At the time of English Civil War (1642-51), the town of King's Lynn actually fought on both sides, at the outset it endorsed parliament, but afterwards changed sides and was consequently captured by the Parliamentarians when it was beseiged for three weeks. In the following couple of centuries King's Lynn's value as a port waned in alignment with downturn of wool exports, whilst it obviously did carry on exporting grain and importing timber, pitch and iron to a lesser extent. King's Lynn also affected by the expansion of westerly ports like Bristol and Liverpool, which boomed after the discovery of the Americas.

The Lattice House Inn, King's Lynn - geograph.org.uk - 1589499There was clearly however a decent amount of local and coastal business to help keep the port in business through these times and later on King's Lynn flourished all over again with increasing shipments of wine arriving from Portugal, Spain and France. On top of that the shipment of farm produce increased after the draining of the fens during the 17th C, additionally, it developed a key shipbuilding industry. The railway arrived at the town in 1847, sending more prosperity, visitors and trade to the town. The population of the town grew drastically during the Sixties as it became an overflow town for London.

King's Lynn can be reached by way of the A17, the A10 or the A149, its approximately thirty eight miles from the city of Norwich and 94 miles from London. It may also be got to by railway, the closest overseas airport to King's Lynn is Norwich International (driving distance - 46 miles) a drive of approximately 1 hour.

A selection of Kings Lynn streets and roads: Elm Road, High House Farm, Wells Road, Holyrood Drive, Malthouse Close, Small Holdings Road, Linden Road, Highbridge Road, Losinga Road, Hunstanton Road, Swiss Terrace, Bellamys Lane, Birchwood Street, Lady Jane Grey Road, St Marys Court, Docking Road, Woodward Close, Pye Lane, Thorpland Lane, Walter Howes Crescent, Lexham Road, Grafton Road, Cross Way, Commonside, Panton Close, Field Road, Caravan Site, Veltshaw Close, Marsh Road, Chilver House Lane, Festival Close, Appledore Close, Tintern Grove, Sidney Street, Hall Drive, Baines Road, Salters Road, Long Row, West Hall Road, Kensington Road, Hall Close, Clifton Road, Sculthorpe Avenue, Railway Crossing, Bede Close, Blacketts Yard, Long View Close, Walnut Walk, Barrows Hole Lane, Cambridge Road, Malthouse Crescent.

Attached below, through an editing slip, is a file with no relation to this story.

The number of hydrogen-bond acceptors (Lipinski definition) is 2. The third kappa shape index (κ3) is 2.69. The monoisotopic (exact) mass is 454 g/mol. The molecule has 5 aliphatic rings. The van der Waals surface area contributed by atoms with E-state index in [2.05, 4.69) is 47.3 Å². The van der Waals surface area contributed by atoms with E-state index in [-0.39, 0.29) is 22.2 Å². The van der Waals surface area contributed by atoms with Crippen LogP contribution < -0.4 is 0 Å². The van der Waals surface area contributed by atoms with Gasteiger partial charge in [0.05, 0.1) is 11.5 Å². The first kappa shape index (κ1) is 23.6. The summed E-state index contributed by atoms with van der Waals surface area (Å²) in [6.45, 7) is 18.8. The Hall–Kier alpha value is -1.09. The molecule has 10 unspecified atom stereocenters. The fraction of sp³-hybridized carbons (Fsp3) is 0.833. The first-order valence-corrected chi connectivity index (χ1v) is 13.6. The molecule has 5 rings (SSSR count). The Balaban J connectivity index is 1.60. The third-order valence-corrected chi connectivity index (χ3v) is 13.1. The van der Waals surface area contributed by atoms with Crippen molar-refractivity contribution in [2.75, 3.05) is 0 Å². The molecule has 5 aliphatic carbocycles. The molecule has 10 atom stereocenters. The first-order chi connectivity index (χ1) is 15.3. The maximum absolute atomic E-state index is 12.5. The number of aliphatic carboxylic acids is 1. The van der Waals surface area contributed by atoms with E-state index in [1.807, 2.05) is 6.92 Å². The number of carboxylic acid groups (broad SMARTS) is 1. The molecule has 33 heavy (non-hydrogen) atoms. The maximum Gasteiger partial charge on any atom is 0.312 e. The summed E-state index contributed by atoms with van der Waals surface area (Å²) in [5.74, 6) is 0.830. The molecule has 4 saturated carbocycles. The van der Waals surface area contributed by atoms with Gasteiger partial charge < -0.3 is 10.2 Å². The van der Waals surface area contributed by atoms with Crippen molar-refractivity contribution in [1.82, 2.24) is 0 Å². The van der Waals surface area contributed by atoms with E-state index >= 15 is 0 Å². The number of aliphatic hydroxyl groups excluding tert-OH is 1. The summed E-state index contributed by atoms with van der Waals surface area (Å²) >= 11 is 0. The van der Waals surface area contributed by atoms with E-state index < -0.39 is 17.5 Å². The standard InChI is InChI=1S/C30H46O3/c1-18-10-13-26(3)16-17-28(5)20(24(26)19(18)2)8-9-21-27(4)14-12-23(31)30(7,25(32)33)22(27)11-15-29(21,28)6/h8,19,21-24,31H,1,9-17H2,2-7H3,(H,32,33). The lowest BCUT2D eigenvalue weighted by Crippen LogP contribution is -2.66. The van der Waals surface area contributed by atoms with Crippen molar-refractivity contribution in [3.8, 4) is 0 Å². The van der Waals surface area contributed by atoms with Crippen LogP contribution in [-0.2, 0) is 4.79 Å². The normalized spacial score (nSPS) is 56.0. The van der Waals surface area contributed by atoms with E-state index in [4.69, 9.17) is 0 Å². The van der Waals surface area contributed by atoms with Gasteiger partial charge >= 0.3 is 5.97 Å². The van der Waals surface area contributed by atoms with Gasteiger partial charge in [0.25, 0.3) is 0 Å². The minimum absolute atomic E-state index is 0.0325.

Attractions, places of interest, things to do and places to visit in and around Kings Lynn: Old County Court House, Castle Acre Priory, Farmer Freds Adventure Play Barn, Metheringham Swimming Pool, Ringstead Downs, Syderstone Common, Peckover House, " Butterfly and Wildlife Park, Snettisham Park, Thorney Heritage Museum, Anglia Karting Centre, Octavia Hills Birthplace Museum, Sandringham House, Walsingham Abbey Grounds and Museum, Captain Willies Activity Centre, Hunstanton Beach, Planet Zoom, Swimming at Oasis Leisure, Play Stop, Oasis Leisure Centre Hunstanton, Narborough Railway Line, Shrubberies, Trues Yard Fishing Museum, South Gate, Duke's Head Hotel, Fakenham Superbowl, East Winch Common, Gressenhall Farm and Workhouse, Stubborn Sands, Hunstanton Sea Life Sanctuary, King's Lynn Library.

For your excursion to Kings Lynn and Norfolk you can arrange B&B and hotels at cheaper rates by utilizing the hotels search box offered to the right hand side of the webpage.

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Must Watch Video - Step Back in Time and See King's Lynn 1940's to 1970's

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This webpage ought to be useful for surrounding parishes and towns which include : Tilney All Saints, Downham Market, Leziate, Terrington St Clement, West Bilney, Wiggenhall St Peter, Walpole Cross Keys, Tottenhill Row, Castle Rising, Gayton, Snettisham, South Wootton, Tower End, Bawsey, Middleton, Ashwicken, Fair Green, Sutton Bridge, Lutton, Dersingham, Tottenhill, Hunstanton, Setchey, Runcton Holme, North Wootton, Ingoldisthorpe, Babingley, West Winch, Clenchwarden, Watlington, West Lynn, East Winch, West Newton, Hillington, Sandringham, Saddle Bow, Long Sutton, Heacham, North Runcton, Gaywood . FULL SITE MAP - LOCAL WEATHER

If it turns out you really enjoyed this information and guide to Kings Lynn, East Anglia, then you may very well find a handful of of our different resort and town guides invaluable, such as the guide to Wymondham in South Norfolk, or alternatively the website on Maidenhead (Berks). If you would like to see any of these web sites, you can just click on the applicable resort or town name. We hope to see you back again in the near future. Alternative spots to explore in Norfolk include Norwich, Great Yarmouth and Heacham.